No more red beacon from May 1, announces govt; These 2 ministers first to remove 'status symbol'

By: | Updated: 19 Apr 2017 04:21 PM

Union minister Nitin Gadkari has removed the red beacon from his car after cabinet decision. (Image: Representational/ANI)

New Delhi: No red light beacons on official vehicles will be allowed from May 1, the government announced on Wednesday and a decision to this effect was taken at a Union Cabinet meet presided by Prime Minister Narendra Modi.

"From May 1 no one in the country would be able to have red beacons atop official vehicles. There will be no exceptions," Finance Minister Arun Jaitley told reporters, reported IANS.

"Only defined emergency services will be allowed to carry blue beacons with flasher," Jaitley said.

A rule which gives the Centre and state governments the right to use blue beacons with flasher has also being changed, said Jaitley

On Wednesday, the Union Cabinet decided to put a ban on the use of red beacons atop vehicles of dignitaries and government officials, including the Prime Minister.

The move means beacons -- the blue flasher -- will be allowed only on vehicles belonging to the fire service, police, army and ambulances, to ensure passage through traffic.

Meanwhile, Union minister Nitin Gadkari has removed the red beacon from his car after cabinet decision. Notification will be issued from May 1.

BJP's Giriraj Singh also removed red beacon from his car.

Who will be allowed to use red beacon?

Reportedly, five categories would be allowed to use the red beacon- President, Vice-President, Prime Minister, Chief Justice of India and the Lok Sabha Speaker.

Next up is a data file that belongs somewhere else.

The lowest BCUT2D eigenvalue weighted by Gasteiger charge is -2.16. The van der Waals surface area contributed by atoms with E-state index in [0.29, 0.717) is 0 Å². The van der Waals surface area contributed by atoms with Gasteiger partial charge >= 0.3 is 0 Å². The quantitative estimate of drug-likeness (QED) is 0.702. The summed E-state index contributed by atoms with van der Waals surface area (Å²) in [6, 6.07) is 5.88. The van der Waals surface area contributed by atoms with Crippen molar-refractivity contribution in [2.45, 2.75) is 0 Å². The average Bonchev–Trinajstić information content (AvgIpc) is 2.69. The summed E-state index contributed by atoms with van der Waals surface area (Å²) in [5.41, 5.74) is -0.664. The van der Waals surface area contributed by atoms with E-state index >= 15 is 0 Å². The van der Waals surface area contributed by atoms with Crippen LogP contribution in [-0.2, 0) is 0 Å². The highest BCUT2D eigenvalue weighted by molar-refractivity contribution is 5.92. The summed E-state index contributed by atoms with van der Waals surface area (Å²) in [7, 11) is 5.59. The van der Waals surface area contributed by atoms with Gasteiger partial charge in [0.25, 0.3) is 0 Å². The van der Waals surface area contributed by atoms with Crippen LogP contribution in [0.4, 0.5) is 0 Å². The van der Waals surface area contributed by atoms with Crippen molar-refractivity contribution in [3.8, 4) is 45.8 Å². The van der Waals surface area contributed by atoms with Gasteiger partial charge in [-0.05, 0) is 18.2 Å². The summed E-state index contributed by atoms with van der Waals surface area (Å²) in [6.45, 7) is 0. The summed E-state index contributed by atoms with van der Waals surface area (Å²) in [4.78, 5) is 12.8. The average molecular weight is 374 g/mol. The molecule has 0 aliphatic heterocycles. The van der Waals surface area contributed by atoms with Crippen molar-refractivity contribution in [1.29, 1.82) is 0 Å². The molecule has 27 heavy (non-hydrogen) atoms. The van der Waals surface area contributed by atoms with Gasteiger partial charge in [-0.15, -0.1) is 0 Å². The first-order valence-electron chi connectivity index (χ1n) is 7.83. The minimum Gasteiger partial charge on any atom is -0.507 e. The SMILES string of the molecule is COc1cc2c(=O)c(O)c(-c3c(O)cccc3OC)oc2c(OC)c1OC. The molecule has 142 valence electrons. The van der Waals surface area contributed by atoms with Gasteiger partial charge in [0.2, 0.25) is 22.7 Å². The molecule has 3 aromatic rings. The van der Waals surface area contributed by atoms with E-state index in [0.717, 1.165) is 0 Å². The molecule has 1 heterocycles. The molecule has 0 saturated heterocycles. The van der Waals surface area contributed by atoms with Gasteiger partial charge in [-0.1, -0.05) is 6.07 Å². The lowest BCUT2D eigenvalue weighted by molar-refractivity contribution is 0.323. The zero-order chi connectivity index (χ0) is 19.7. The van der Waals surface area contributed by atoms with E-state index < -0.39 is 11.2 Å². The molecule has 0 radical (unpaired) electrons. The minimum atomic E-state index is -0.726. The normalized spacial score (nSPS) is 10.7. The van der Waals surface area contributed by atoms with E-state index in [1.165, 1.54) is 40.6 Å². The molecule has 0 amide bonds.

Punjab CM Amarinder Sing sets the ball rolling, is first to ban red beacon

It may be recalled that a month back chief ministers of Uttar Pradesh and Punjab – Yogi Adityanath and Amarinder Singh – decided not to use the red beacon on their official cars.

SC dubbed use of beacons by ministers as “ridiculous and synonymous with power”

The Supreme Court, in 2013, dubbed the use of beacons by ministers and government officials “ridiculous and synonymous with power” and said they should be removed immediately.

The top court, following year, again described beacons as a “status symbol”. It added that besides constitutional functionaries, it was the “ambulances, fire services, police and army who are in need for red lights. Rest can be excluded and there is no need for our orders”.

SC, in 2015, directed the Centre to drastically prune the list of VIPs using red beacons.
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